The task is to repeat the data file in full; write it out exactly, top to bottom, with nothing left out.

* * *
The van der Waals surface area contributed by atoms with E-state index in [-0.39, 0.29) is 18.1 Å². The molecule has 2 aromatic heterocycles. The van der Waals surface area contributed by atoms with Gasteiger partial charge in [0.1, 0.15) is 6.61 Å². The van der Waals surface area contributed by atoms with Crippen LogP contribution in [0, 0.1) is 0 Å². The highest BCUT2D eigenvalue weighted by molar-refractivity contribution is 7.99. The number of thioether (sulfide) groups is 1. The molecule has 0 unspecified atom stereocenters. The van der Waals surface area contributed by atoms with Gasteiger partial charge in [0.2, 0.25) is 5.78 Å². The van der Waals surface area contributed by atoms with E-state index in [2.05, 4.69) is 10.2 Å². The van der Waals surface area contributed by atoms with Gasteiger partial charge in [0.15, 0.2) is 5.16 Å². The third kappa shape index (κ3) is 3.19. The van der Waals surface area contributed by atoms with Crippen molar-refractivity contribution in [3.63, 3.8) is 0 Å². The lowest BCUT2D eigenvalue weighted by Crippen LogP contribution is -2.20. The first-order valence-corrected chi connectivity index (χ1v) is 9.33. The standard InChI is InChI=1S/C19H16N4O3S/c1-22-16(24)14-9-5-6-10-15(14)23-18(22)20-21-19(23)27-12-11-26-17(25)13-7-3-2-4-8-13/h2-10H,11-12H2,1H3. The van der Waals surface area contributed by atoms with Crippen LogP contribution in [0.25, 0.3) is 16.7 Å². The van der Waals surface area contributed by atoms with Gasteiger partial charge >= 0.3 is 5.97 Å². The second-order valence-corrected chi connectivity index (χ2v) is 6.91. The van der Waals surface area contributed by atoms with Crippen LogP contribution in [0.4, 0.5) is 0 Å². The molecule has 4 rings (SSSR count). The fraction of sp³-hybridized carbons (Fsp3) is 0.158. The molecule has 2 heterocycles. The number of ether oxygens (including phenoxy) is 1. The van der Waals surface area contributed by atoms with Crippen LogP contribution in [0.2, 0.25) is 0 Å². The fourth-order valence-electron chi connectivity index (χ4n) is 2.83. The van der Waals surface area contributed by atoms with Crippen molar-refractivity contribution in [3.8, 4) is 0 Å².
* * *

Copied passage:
The van der Waals surface area contributed by atoms with E-state index in [-0.39, 0.29) is 18.1 Å². The molecule has 2 aromatic heterocycles. The van der Waals surface area contributed by atoms with Gasteiger partial charge in [0.1, 0.15) is 6.61 Å². The van der Waals surface area contributed by atoms with Crippen LogP contribution in [0, 0.1) is 0 Å². The highest BCUT2D eigenvalue weighted by molar-refractivity contribution is 7.99. The number of thioether (sulfide) groups is 1. The molecule has 0 unspecified atom stereocenters. The van der Waals surface area contributed by atoms with Gasteiger partial charge in [0.2, 0.25) is 5.78 Å². The van der Waals surface area contributed by atoms with E-state index in [2.05, 4.69) is 10.2 Å². The van der Waals surface area contributed by atoms with Gasteiger partial charge in [0.15, 0.2) is 5.16 Å². The third kappa shape index (κ3) is 3.19. The van der Waals surface area contributed by atoms with Crippen molar-refractivity contribution in [3.63, 3.8) is 0 Å². The lowest BCUT2D eigenvalue weighted by Crippen LogP contribution is -2.20. The first-order valence-corrected chi connectivity index (χ1v) is 9.33. The standard InChI is InChI=1S/C19H16N4O3S/c1-22-16(24)14-9-5-6-10-15(14)23-18(22)20-21-19(23)27-12-11-26-17(25)13-7-3-2-4-8-13/h2-10H,11-12H2,1H3. The van der Waals surface area contributed by atoms with Crippen LogP contribution in [0.25, 0.3) is 16.7 Å². The van der Waals surface area contributed by atoms with Gasteiger partial charge >= 0.3 is 5.97 Å². The second-order valence-corrected chi connectivity index (χ2v) is 6.91. The van der Waals surface area contributed by atoms with Crippen LogP contribution in [0.4, 0.5) is 0 Å². The molecule has 4 rings (SSSR count). The fraction of sp³-hybridized carbons (Fsp3) is 0.158. The molecule has 2 heterocycles. The number of ether oxygens (including phenoxy) is 1. The van der Waals surface area contributed by atoms with Crippen LogP contribution in [0.2, 0.25) is 0 Å². The fourth-order valence-electron chi connectivity index (χ4n) is 2.83. The van der Waals surface area contributed by atoms with Crippen molar-refractivity contribution in [3.8, 4) is 0 Å².